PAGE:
[QODLink]
Frost Over the World
Why Romania still wants the Euro
The Romanian prime minister discusses the challenges facing his country and why it is still keen to join the Eurozone.
Last Modified: 11 Apr 2012 10:47

The weight of austerity measures throughout Europe has not been without political casualties. Italy, Spain, Greece, Portugal and Ireland have all seen transitions of power as their new governments have been forced to make brutal cuts to public spending. Romania is the latest country to join the fray. Following mass protests in January, Mihai Razvan Ungureanu has taken on the mantle of prime minister.

Sir David Frost speaks to Ungureanu, the Romanian prime minister, about the recent protests in Bucharest against the austerity measures the government is taking, and why, in spite of the Eurozone sovereign debt crisis, Romania is still keen to join the Euro.

"It is about prudence and responsibility. It is a country of great potential and this is not hot air. It is a country that has started its economic recovery with a good perspective, apart from what's happening around Romania, this country has an excellent future - provided its course is steady...," Ungureanu says.

Thirty years after the Falkland conflict, Jimena Blanco, an Argentine journalist and editor of Latin News Daily, debates the continuing tension between Argentina and Britain with British Falklands veteran Tony Banks.

Louise Foxcroft, the author of Calories and Corsets, discusses the history of dieting over the last 2,000 years, with an especial look at the end of Lent and the beginning of the Easter chocolate binge.

"The first diets begin with the Greeks and the Romans. It's not quite the same as we think of it today, as a sort of discreet weight loss regime. In those times, 2,000 years ago, to diet was to be part of a whole lifestyle move, so you would diet, keep fit and keep a good shape for personal reasons, health reasons and moral reasons, but also as a civic duty," Foxcroft says.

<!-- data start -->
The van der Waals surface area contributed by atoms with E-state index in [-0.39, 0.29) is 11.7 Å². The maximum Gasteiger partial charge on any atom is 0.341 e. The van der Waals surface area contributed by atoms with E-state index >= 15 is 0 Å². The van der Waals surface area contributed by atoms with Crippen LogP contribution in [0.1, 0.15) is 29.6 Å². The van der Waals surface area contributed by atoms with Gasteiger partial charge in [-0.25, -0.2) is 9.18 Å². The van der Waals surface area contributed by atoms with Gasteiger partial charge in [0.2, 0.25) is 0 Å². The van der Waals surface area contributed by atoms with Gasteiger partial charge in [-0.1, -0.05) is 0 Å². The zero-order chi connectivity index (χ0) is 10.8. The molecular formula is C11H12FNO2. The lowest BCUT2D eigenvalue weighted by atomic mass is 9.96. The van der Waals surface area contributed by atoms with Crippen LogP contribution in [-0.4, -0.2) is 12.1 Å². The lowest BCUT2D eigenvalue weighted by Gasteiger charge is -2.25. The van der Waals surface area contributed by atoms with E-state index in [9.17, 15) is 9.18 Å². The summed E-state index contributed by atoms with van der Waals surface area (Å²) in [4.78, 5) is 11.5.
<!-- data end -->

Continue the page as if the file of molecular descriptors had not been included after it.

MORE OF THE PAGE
'Switch'

He was known as one of the world's greatest and most controversial footballers. He played most famously for Manchaster United and he had an impressive international career with France. He retired from football at the age of just 30, but now he is trying to make his mark on the competitive world of acting, starring in the new film Switch. Former football star Eric Cantona joins Sir David to discuss his transition into a movie star.

Fierce clashes have been reported between Syrian government forces and opposition fighters in Duma, near the capital Damascus, and in other parts of the country this week, amid fears that unrest is spreading into civil war. The continuing violence comes amid cynicism over the regimes pledge to implement Kofi Annan's six-point peace plan by April 10.What can be expected from Kofu Annan's mission? Is it already too late for a political solution as government forces continue to try to crush any resistance?

Dr. Samir al-Taqi, a Syrian academic and journalist, gives his predictions for the future of Syria and President Bashar al-Assad.
    
Also joining Sir David this week is Denis Kucinich, a former Democratic presidential candidate, to talk about the withdrawal of the US troops from Afghanistan, the upcoming US presidential race and takes a look at the Republican candidates.

Source:
Al Jazeera
Topics in this article
People
Country
City
Organisation
Featured on Al Jazeera
Italy struggles to deal with growing flood of migrants willing to risk their lives to reach the nearest European shores.
Israel's Operation Protective Edge is the third major offensive on the Gaza Strip in six years.
Muslims and Arabs in the US say they face discrimination in many areas of life, 13 years after the 9/11 attacks.
At one UN site alone, approximately four children below the age of five are dying each day.
Featured
The world's newest professional sport comes from an unlikely source: video games.
The group's takeover of farms in Qaraqosh, 30km from Mosul, has caused fear among residents, and a jump in food prices.
Protests and online activism in recent months have brought a resurgence of ethnic Oromo nationalism in Ethiopia.
Chemotherapy is big business, but some US doctors say it could be overused and are pushing for cheaper and better care.
Amid vote audit and horse-trading, politicians of all hues agree a compromise is needed to avoid political instability.
join our mailing list